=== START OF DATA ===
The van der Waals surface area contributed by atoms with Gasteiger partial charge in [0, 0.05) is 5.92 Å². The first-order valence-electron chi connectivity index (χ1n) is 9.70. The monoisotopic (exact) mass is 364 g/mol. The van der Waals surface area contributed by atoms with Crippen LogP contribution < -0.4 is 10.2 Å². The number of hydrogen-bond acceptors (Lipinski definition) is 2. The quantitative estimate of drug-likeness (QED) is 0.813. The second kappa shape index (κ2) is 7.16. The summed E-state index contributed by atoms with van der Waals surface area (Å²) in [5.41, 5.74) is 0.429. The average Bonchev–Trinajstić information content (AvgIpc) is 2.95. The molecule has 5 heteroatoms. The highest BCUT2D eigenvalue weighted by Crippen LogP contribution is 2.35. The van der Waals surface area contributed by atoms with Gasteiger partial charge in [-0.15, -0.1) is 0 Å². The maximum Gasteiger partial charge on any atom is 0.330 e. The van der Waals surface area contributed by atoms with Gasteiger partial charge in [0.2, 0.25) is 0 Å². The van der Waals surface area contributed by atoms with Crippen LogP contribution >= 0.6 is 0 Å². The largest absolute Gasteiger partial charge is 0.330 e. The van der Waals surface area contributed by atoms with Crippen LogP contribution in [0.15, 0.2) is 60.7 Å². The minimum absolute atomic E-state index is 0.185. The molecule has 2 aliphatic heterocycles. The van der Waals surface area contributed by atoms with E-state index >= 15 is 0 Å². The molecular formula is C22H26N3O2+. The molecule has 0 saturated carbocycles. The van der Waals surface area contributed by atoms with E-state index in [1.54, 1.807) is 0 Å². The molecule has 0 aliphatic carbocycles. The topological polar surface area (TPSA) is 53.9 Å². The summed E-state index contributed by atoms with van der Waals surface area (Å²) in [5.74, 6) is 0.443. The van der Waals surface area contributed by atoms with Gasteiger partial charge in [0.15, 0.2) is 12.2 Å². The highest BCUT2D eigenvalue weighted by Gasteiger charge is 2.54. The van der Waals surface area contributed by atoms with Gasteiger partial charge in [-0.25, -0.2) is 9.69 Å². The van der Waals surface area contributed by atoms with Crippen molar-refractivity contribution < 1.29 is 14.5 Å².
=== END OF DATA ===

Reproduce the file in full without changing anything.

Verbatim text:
The van der Waals surface area contributed by atoms with Gasteiger partial charge in [0, 0.05) is 5.92 Å². The first-order valence-electron chi connectivity index (χ1n) is 9.70. The monoisotopic (exact) mass is 364 g/mol. The van der Waals surface area contributed by atoms with Crippen LogP contribution < -0.4 is 10.2 Å². The number of hydrogen-bond acceptors (Lipinski definition) is 2. The quantitative estimate of drug-likeness (QED) is 0.813. The second kappa shape index (κ2) is 7.16. The summed E-state index contributed by atoms with van der Waals surface area (Å²) in [5.41, 5.74) is 0.429. The average Bonchev–Trinajstić information content (AvgIpc) is 2.95. The molecule has 5 heteroatoms. The highest BCUT2D eigenvalue weighted by Crippen LogP contribution is 2.35. The van der Waals surface area contributed by atoms with Gasteiger partial charge in [-0.15, -0.1) is 0 Å². The maximum Gasteiger partial charge on any atom is 0.330 e. The van der Waals surface area contributed by atoms with Gasteiger partial charge in [0.2, 0.25) is 0 Å². The van der Waals surface area contributed by atoms with Crippen LogP contribution >= 0.6 is 0 Å². The largest absolute Gasteiger partial charge is 0.330 e. The van der Waals surface area contributed by atoms with Crippen LogP contribution in [0.15, 0.2) is 60.7 Å². The minimum absolute atomic E-state index is 0.185. The molecule has 2 aliphatic heterocycles. The van der Waals surface area contributed by atoms with E-state index >= 15 is 0 Å². The molecular formula is C22H26N3O2+. The molecule has 0 saturated carbocycles. The van der Waals surface area contributed by atoms with E-state index in [1.54, 1.807) is 0 Å². The molecule has 0 aliphatic carbocycles. The topological polar surface area (TPSA) is 53.9 Å². The summed E-state index contributed by atoms with van der Waals surface area (Å²) in [5.74, 6) is 0.443. The van der Waals surface area contributed by atoms with Gasteiger partial charge in [0.15, 0.2) is 12.2 Å². The highest BCUT2D eigenvalue weighted by Gasteiger charge is 2.54. The van der Waals surface area contributed by atoms with Gasteiger partial charge in [-0.25, -0.2) is 9.69 Å². The van der Waals surface area contributed by atoms with Crippen molar-refractivity contribution < 1.29 is 14.5 Å².